Irving Oil says a strategic review of the company is underway and that it is looking at a series of options about its future, including a possible sale of the business.
The Saint John-based company operates Canada’s largest refinery, and is a major employer in New Brunswick and the region.
In a statement released Wednesday, the company said a review was underway, but that “no decisions have been made about where this strategic review may lead.”
“Consideration will be given to a new ownership structure, a full or partial sale, or a change in the portfolio of our assets and how we operate them,” read the statement, which was signed by Arthur Irving, Ian Whitcomb and Sarah Irving.
Arthur Irving is chairman of Irving Oil, Whitcomb is president, and Sarah Irving is the executive vice-president.
The statement goes on to say that the company will evaluate options “in the coming months” but that they were focused on its team, customers and communities.
Irving Oil, which was founded in 1924 by K.C. Irving, has more than 900 gas stations and a network of distribution terminals. It also operates Ireland’s only refinery.
‘Climate change is a reality’
Rob Moir, an associate professor with the University of New Brunswick’s faculty of business, said he was caught unaware by the announcement.
“They tend to hold their cards close to their chest, and then make an announcement. And this one certainly came that way,” he said.
Moir said he wonders what the reason is behind the company’s move. However, he said because it’s a private company, it’s not open to scrutiny the way a publicly traded company would be.
He pointed to the wildfires currently raging across the country even though the fire season has barely begun.
“Climate change is a reality. Fossil fuel companies — they don’t want to wake up to that reality, but it is a reality,” he noted.
“Is it going to be that big a change if a fossil fuel company that focuses on fossil fuel has to change its operations? Not necessarily, because guess what — that’s where we were going, whether or not we liked it.”
The sensible thing for the company to do, Moir said, would be to divest itself.
Others in the industry say the review is not out of the ordinary.
Jeremy McCrea, the managing director of energy research for the investment company, Raymond James, said there’s a growing shift in oil and gas producers examining how they fit into a changing energy landscape as the world moves away from fossil fuels.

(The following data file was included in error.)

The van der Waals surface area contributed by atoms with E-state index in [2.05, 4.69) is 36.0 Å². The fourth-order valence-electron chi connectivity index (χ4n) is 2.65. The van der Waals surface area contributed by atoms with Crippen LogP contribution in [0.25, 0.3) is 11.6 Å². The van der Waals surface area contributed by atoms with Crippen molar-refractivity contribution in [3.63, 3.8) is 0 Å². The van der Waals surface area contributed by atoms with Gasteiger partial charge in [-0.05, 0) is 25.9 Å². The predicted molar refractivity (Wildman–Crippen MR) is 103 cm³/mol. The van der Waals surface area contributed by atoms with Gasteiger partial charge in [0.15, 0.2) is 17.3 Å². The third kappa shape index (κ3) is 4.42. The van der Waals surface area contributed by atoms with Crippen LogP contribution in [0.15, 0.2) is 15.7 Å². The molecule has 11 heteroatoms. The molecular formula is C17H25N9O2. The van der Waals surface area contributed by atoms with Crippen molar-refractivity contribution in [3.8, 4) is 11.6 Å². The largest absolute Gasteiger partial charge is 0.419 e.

“It’s not surprising that anybody would be making these type of explorational processes just to see what’s out there,” he said.
For some companies, McCrea added, that may mean cashing out entirely.
“No one wants to be sitting on something and a project that suddenly has no bid here,” said McCrea.
“So if there are clearly bids out there — and we do see that with other companies right now — it’s good foresight for these companies to kind of just explore to see what else is out there.”
While speaking with reporters Wednesday, New Brunswick Premier Blaine Higgs, who is a former Irving Oil executive, drew a direct link between federal clean fuel rules and Irving Oil’s strategic review. Higgs said the federal government is making it more challenging for oil and gas businesses to operate.
“I think the emissions standards that are being forced upon this industry are very significant and they do bring into play how do you deal with this going forward,” Higgs said.
‘Conglomerates are kind of a relic’
Scott McKnight, a research associate with the University of Toronto’s Lupina Foundation Innovation Policy Lab, said the motivations of the sale could stem from Irving Oil being an intergenerational company, and the family may have run their course.
“So they now may be contemplating not just a big strategic change but possibly an outright sale,” he said.
Adding to that, he said while oil companies are still making record profits, it’s not the record incomes they had some time ago.
It’s also possible that the company could break up their “dirtier, fossil-fuel centric” assets from their non-carbon intensive assets, he said.
“Conglomerates are kind of a relic of actually many decades ago,” McKnight said.
“That’s not really a dominant business model these days where companies would have this far ranging empire with their thumbs in every different pie. … Irving (is) perhaps trying to catch up with the times.”
— With files from The Canadian Press